While US and China relations remain tenuous for the time being, US-based software company Microsoft is forgoing political formalities and opened the Nanchang City AI+VR Innovation Center last month according to China’s Xinhua news agency.
Based on a report from Venture Beat, we’re getting details of Microsoft new AI+VR Innovation Center initiatives which appear to be “a cloud and mobile technology incubator geared towards startups and established manufacturing companies.”
The Nanchang City AI+VR Innovation Center was launched mid-January, and is expected to bustle in top talent in both artificial intelligence and virtual reality pools all coalescing in the Nanchang City Honggutan New District and ideally providing a boon to the local economy in the process.
Interestingly enough, while Microsoft is head over heels in love with AI development, its outward stance on virtual reality has, at times, seemed less enthused, to the point that the company actively pivots from using the term in its own efforts, opting instead for the phrase “Mixed Reality” to the befuddlement of many observers.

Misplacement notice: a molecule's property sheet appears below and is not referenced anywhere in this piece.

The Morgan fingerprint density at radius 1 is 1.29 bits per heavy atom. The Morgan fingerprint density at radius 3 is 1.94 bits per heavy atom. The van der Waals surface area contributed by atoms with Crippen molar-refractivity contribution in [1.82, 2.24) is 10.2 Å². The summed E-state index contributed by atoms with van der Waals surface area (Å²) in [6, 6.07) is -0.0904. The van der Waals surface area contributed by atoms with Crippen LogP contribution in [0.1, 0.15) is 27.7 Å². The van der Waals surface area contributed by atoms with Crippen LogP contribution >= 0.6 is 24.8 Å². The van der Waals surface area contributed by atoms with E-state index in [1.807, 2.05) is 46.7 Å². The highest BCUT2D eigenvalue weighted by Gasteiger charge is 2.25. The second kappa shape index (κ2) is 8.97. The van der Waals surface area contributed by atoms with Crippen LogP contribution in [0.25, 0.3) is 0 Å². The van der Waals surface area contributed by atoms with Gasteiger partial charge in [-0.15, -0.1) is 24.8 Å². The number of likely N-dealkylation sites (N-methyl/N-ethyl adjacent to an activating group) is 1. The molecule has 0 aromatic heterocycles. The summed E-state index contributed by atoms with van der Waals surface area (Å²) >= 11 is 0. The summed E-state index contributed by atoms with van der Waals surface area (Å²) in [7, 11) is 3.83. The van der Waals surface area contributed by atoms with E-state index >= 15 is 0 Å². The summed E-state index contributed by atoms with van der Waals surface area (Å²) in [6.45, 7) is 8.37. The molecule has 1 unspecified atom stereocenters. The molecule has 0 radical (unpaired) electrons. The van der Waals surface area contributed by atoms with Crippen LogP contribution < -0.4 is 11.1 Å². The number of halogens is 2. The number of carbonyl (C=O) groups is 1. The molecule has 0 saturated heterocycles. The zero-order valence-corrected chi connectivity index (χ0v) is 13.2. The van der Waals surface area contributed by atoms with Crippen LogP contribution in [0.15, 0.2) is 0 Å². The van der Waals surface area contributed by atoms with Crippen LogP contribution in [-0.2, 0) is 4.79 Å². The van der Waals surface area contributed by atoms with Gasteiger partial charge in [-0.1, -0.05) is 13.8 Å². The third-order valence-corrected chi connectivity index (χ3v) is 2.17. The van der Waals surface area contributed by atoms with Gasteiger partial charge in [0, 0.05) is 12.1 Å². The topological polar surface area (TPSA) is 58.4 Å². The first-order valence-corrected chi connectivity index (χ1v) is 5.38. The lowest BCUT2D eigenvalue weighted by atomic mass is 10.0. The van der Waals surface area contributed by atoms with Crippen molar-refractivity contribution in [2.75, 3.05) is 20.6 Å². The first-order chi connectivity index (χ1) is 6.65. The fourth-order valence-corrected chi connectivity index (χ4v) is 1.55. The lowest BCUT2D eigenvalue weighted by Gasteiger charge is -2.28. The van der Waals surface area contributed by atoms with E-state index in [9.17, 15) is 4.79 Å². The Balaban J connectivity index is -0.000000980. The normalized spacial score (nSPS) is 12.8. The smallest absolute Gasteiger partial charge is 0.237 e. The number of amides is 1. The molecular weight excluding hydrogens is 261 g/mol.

Microsoft planting an AI and VR incubator in China is no random occurrence as China has become a hotbed of VR activity and enthusiasm over the past few years. The Chinese government believes that while casual interest in virtual reality may have bottomed out in 2017, they expect it to recover, to the tune of becoming a $13 billion dollar industry by next year, 2020 based on gains in 2018.
From growth in the standalone headset market to local streaming options offering VR movie using their own 4K headsets, the market for virtual reality in China is burgeoning much faster than it is in the US or parts of western Europe. Microsoft spotting an opportunity in China and placing its incubator there can be seen as a two-prong strategy to bolster its anemic VR efforts while also reestablishing the Microsoft brand in China outside of pirated Windows image.Further reading: AI, AR, China, Microsoft, Virtual Reality, VR